As the accolades overflowed from current and former NBA players when Boston Celtics great Bill Russell passed away peacefully on July 31, one of the unique attributes of his legacy that stands out is that he never craved attention or being in the spotlight.
In Russell's 2013 acceptance speech during the unveiling of the Boston City Hall statue honoring his pioneering NBA and civil rights accomplishments, he began with a modest opening statement: "What's this all about?" Further in his remarks, Russell said, "If you really, seriously believe in God, no joking about it or anything, He does not need a marker to find you -- and I don't care if anybody else finds me." Russell was 79 years young at this time, and he was referring to comments he had made in an interview where he said that statues reminded him of tombstones and that he would be "perfectly satisfied to be buried in an unmarked grave."
When reflecting on the extraordinary 88 years of life Russell was blessed to have, I believe that God specifically "marked" him to be an integral and influential social justice activist during the civil rights era, using sports as a platform to fight for racial equality. God made Russell large on the court, a 6-foot-10-inch bona fide rim defender, while at the same time making a way for him to be a defender of peoples' rights. Russell battled racism with the same tenacity he used against opponents who dared to challenge him in the paint. He never allowed prejudice and hatred to overwhelm him with bitterness, even while enduring repulsive racial confrontations as a Black athlete and Black man during the turbulent decades of the 1950s and '60s. One of the many great examples of this is when Russell went to Jackson, Mississippi, in 1963 after the assassination of NAACP field secretary Medgar Evers. Jackson was a city still deep in the throes of Jim Crow segregation, but Russell was willing to put his life on the line in the midst of escalating racial violence in the South. He successfully conducted the first integrated basketball camp for children in Mississippi, a powerful testimony of his firm belief in racial inclusion while defiantly standing against the vileness of White supremacy.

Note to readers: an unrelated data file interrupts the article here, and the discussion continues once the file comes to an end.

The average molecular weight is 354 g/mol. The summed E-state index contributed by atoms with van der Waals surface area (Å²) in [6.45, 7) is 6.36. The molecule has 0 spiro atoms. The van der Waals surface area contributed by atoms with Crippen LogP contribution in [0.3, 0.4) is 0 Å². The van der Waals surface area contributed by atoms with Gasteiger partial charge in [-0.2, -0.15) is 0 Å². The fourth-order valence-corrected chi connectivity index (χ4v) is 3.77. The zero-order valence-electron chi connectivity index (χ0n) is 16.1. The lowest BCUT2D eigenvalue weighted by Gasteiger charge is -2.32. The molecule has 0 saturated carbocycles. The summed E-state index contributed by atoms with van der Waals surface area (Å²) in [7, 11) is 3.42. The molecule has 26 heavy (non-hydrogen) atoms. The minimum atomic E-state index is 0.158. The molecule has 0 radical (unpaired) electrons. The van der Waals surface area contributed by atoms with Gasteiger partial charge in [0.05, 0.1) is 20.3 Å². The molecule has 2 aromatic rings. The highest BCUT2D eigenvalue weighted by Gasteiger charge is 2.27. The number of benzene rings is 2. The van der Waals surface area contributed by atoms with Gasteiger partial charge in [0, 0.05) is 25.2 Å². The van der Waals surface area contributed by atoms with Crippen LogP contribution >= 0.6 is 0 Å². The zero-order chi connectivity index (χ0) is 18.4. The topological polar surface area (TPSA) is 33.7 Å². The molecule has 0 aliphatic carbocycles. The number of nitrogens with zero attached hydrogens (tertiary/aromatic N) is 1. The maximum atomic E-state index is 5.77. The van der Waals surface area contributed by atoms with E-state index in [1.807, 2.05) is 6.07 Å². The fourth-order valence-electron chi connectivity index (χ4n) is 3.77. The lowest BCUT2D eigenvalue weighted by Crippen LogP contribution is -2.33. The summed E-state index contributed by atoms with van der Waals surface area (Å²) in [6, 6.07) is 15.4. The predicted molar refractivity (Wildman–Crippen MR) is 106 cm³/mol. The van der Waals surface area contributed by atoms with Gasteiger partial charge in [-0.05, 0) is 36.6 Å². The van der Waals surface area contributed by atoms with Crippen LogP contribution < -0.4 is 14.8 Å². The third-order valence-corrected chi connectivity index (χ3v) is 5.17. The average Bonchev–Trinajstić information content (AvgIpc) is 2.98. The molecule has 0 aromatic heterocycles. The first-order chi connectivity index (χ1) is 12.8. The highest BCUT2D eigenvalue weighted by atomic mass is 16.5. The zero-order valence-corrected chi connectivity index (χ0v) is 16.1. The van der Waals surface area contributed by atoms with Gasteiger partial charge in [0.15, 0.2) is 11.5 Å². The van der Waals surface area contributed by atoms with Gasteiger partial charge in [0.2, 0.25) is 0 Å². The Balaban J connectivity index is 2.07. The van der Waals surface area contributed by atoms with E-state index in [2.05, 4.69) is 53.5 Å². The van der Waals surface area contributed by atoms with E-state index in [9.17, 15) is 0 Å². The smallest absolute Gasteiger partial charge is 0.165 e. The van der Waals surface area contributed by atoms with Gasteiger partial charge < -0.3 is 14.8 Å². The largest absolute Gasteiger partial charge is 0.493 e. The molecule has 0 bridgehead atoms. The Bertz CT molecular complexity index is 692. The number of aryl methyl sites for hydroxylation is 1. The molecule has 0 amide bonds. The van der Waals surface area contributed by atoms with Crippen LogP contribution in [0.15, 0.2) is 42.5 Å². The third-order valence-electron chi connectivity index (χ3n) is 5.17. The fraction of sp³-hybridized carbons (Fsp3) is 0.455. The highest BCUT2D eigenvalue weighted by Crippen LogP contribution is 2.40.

I will be expanding my segment on Russell's place in civil rights history for my Sports Icons class that I teach every spring semester at Ohio State University's Lima campus. This past spring, students in this course read about Russell's social justice philosophy and how he was extremely vocal in fighting discrimination within professional sporting institutions as well as our society. I plan on extending more of our discussions on the impact Russell had culturally and politically as the first Black superstar of the NBA. From a cultural standpoint, I think students will find it interesting to examine the vast difference between Russell's playing days and the current era they are witnessing in more detail.
Many of my students love to have GOAT (Greatest of All Time) debates, and there is no denying that Russell solidified himself as an NBA legend, winning 11 titles with the Celtics. When he became a player-coach for the Celtics in 1966, he had the honor of being the first Black NBA coach in league history, which was a beginning, albeit slowly, for African Americans to have front-office leadership opportunities. I want my students to get a better understanding of how Russell fits into the GOAT debate a little differently because of his grassroots activism within the civil rights movement. His legacy is about much more than the rings he won. Russell wasn't afraid to risk his career in speaking out against racial injustice, and in many ways, he had a lot more to lose than today's athletes. His rookie contract in 1956 was $24,000, a high salary during this period, but he did not have the cushion of lucrative endorsements. After just two years of being on the Celtics' roster, Russell refused to play in an exhibition tour in Dallas because the organizers wanted to place Black players in segregated lodging quarters. Russell continued his bold protests as he matured into a veteran player, leading the way for younger Black athletes such as John Carlos, Tommie Smith and Muhammad Ali to follow.
As the NBA celebrates the life of Russell, hopefully younger basketball fans will learn more about what distinguished him off the court. He was a champion who demanded to be treated equally as a citizen. He fought for his respect and made the country a better place while doing so.
Dr. Jessica A. Johnson is a lecturer in the English department at Ohio State University's Lima campus. Email her at firstname.lastname@example.org. Follow her on Twitter: @JjSmojc. To find out more about Jessica Johnson and read features by other Creators Syndicate writers and cartoonists, visit the Creators Syndicate website at www.creators.com.
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